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Court Of Appeal Rules Syariah Court Has Exclusive Jurisdiction Over Conversion Issues

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PUTRAJAYA; The Court of Appeal in a 2-1 majority decision on Wednesday ruled that the validity of three children’s conversion by their Muslim convert father six years ago, could only be determined by the Syariah Court.

Justice Datuk Balia Yusof Wahi, chairing a three-member bench that included Justices Datuk Dr Hamid Sultan Abu Backer and Datuk Dr Badariah Sahamid, held that matters relating to Islam, religious issues and whether a person is Muslim, fell exclusively under the Syariah Court.

“We are of the view that the subject matter (conversion) strictly falls under the Syariah Court,” said Justice Balia in the majority decision. Concurring with him was Justice Badariah while Justice Hamid Sultan dissented.

The panel made the ruling after allowing appeals by the director of the Perak Islamic Religious Department and two others, the Government of Malaysia, Education Ministry and the children’s father, Muhd Riduan Abdullah, formerly known as K.Patmanathan.

The six appellants were appealing against the Ipoh Civil High Court’s decision quashing the certificates of conversion of the three children.

In 2009, the Ipoh Syariah High Court gave Muhd Riduan custody of his two boys and a daughter after he converted them to Islam in April 2009 when the children were aged 12 and 11 years, and 11 months.

The three children are now aged 18, 17 and seven.

The Ipoh Civil High Court had also declared the custody order as null and void as the Syariah High Court had no jurisdiction to grant the custody order when the other party (the mother) was not a Muslim.

The court made the order after allowing a judicial review application by the mother of the children, M. Indira Gandhi, a kindergarten teacher, for an order that the certificates of conversion were null and void and of no effect.

Justice Balia said the issues before the panel were whether the Civil High Court had the jurisdiction to hear the conversion case and over the High Court’s decision in quashing the certificates of conversion.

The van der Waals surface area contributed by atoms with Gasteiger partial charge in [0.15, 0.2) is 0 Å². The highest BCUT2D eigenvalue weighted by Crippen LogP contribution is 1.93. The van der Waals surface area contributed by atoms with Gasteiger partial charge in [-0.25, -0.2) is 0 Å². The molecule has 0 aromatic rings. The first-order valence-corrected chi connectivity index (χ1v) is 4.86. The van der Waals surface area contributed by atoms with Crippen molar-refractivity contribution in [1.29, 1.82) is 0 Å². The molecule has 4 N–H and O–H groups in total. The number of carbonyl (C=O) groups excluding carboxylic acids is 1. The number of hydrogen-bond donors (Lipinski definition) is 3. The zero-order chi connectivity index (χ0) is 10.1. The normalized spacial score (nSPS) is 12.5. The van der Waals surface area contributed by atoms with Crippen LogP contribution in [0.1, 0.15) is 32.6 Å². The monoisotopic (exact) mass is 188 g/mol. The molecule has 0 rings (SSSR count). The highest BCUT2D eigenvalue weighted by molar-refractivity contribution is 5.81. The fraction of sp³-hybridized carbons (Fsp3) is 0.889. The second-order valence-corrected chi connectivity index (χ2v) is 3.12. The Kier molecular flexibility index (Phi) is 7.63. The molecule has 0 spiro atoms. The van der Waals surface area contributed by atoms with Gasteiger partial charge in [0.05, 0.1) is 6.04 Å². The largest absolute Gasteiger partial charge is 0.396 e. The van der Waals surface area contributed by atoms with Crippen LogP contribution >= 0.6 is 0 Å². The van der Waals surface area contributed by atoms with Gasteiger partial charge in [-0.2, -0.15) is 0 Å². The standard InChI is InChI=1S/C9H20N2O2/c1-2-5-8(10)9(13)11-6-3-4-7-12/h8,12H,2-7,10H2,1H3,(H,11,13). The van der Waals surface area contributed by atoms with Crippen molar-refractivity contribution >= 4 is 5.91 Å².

He said in arriving at the ruling, the panel had considered the provision of Sections 96 and 106 of the Perak Administration of the Religion of Islam Enactment 2004 on the process of conversion and Section 50 on the Syariah Court’s jurisdiction.

He also said that the court had dealt with Section 101 of the enactment on the powers of the Registrar of Mualaf (converts) relating to the certificates of conversion.

“Based on the enactment and after having heard submissions and cases cited by both parties, we allow the appeals and set aside the orders made by the Ipoh High Court. We make no order as to costs,” said Justice Balia.

Justice Hamid Sultan, in his dissenting decision, said the whole process of conversion of the three children was a nullity from the beginning.

He said under the enactment, a person who wanted to convert to Islam must make the application by himself and had to take the oath and recite the Kalimah Syahadah (proclamation of faith).

He said the children must make the application for the conversion with their father’s consent, but in this case the application was made by the father.

Justice Hamid said the situation in Malaysia was nebulous due to different approaches by the courts relating to conversion issues, and it would not be settled as long as judges did not appreciate the rule of law and supremacy of the constitution.

“In my view, the whole process of the certificates of conversion by the Registrar of Mualaf was a nullity from the beginning and had nothing to do with the judicial review application at the Civil High Court,” he said.

Outside the court, Indira, 40, who was in tears, told reporters that she was very dissapointed with the ruling.

“It has been seven years, and I cannot get justice in Malaysia. I want to continue my life with my children. They are my chidren but I have no clue as to what is going to happen to them,” she said.

Indira’s lawyer M.Kulasegaran said he would get his client’s instruction on whether to appeal over today’s outcome.

Counsel Hatim Musa, who represented Muhd Riduan, said it was the best decision at this stage and it would also bind other states with similar law on religious conversion and jurisdiction of the Syariah Court.

Lawyer Datuk Zainul Rijal Abu Bakar, who held a watching brief for the Malaysia Muslim Lawyers Association, said today’s decision showed that religious conversion of children was valid under the law.



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